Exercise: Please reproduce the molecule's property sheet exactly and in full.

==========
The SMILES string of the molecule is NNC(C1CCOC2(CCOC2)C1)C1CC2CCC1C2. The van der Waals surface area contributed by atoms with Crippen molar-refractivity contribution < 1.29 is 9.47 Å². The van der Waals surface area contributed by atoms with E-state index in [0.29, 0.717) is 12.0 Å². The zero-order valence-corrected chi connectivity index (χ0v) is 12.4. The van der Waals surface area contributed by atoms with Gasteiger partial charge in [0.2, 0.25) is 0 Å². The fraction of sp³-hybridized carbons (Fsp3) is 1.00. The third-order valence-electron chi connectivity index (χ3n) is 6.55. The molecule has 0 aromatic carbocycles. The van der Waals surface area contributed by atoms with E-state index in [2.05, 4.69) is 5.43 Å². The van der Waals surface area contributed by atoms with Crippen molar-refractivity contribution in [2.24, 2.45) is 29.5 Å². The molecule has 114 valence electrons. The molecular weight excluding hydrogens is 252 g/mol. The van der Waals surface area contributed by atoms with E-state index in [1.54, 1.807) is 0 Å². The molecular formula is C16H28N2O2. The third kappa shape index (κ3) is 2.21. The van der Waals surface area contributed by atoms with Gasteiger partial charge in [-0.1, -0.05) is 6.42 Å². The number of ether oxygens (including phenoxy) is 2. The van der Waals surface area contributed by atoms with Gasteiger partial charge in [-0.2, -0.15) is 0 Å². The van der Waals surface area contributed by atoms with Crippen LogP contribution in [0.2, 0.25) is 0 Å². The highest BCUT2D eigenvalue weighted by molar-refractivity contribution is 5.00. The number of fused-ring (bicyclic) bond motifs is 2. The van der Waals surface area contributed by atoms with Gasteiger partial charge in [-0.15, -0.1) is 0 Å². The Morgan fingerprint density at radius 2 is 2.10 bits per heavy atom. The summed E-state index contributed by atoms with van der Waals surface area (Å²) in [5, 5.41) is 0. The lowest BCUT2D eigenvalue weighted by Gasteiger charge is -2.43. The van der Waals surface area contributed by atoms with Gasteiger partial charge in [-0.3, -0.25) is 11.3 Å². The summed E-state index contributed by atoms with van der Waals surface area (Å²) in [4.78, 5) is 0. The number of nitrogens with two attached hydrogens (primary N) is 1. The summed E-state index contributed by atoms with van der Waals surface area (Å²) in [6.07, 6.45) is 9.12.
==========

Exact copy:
The SMILES string of the molecule is NNC(C1CCOC2(CCOC2)C1)C1CC2CCC1C2. The van der Waals surface area contributed by atoms with Crippen molar-refractivity contribution < 1.29 is 9.47 Å². The van der Waals surface area contributed by atoms with E-state index in [0.29, 0.717) is 12.0 Å². The zero-order valence-corrected chi connectivity index (χ0v) is 12.4. The van der Waals surface area contributed by atoms with Gasteiger partial charge in [0.2, 0.25) is 0 Å². The fraction of sp³-hybridized carbons (Fsp3) is 1.00. The third-order valence-electron chi connectivity index (χ3n) is 6.55. The molecule has 0 aromatic carbocycles. The van der Waals surface area contributed by atoms with E-state index in [2.05, 4.69) is 5.43 Å². The van der Waals surface area contributed by atoms with Crippen molar-refractivity contribution in [2.24, 2.45) is 29.5 Å². The molecule has 114 valence electrons. The molecular weight excluding hydrogens is 252 g/mol. The van der Waals surface area contributed by atoms with E-state index in [1.54, 1.807) is 0 Å². The molecular formula is C16H28N2O2. The third kappa shape index (κ3) is 2.21. The van der Waals surface area contributed by atoms with Gasteiger partial charge in [-0.1, -0.05) is 6.42 Å². The number of ether oxygens (including phenoxy) is 2. The van der Waals surface area contributed by atoms with Gasteiger partial charge in [-0.2, -0.15) is 0 Å². The van der Waals surface area contributed by atoms with Crippen LogP contribution in [0.2, 0.25) is 0 Å². The highest BCUT2D eigenvalue weighted by molar-refractivity contribution is 5.00. The number of fused-ring (bicyclic) bond motifs is 2. The van der Waals surface area contributed by atoms with Gasteiger partial charge in [-0.15, -0.1) is 0 Å². The Morgan fingerprint density at radius 2 is 2.10 bits per heavy atom. The summed E-state index contributed by atoms with van der Waals surface area (Å²) in [5, 5.41) is 0. The lowest BCUT2D eigenvalue weighted by Gasteiger charge is -2.43. The van der Waals surface area contributed by atoms with Gasteiger partial charge in [-0.3, -0.25) is 11.3 Å². The summed E-state index contributed by atoms with van der Waals surface area (Å²) in [4.78, 5) is 0. The number of nitrogens with two attached hydrogens (primary N) is 1. The summed E-state index contributed by atoms with van der Waals surface area (Å²) in [6.07, 6.45) is 9.12.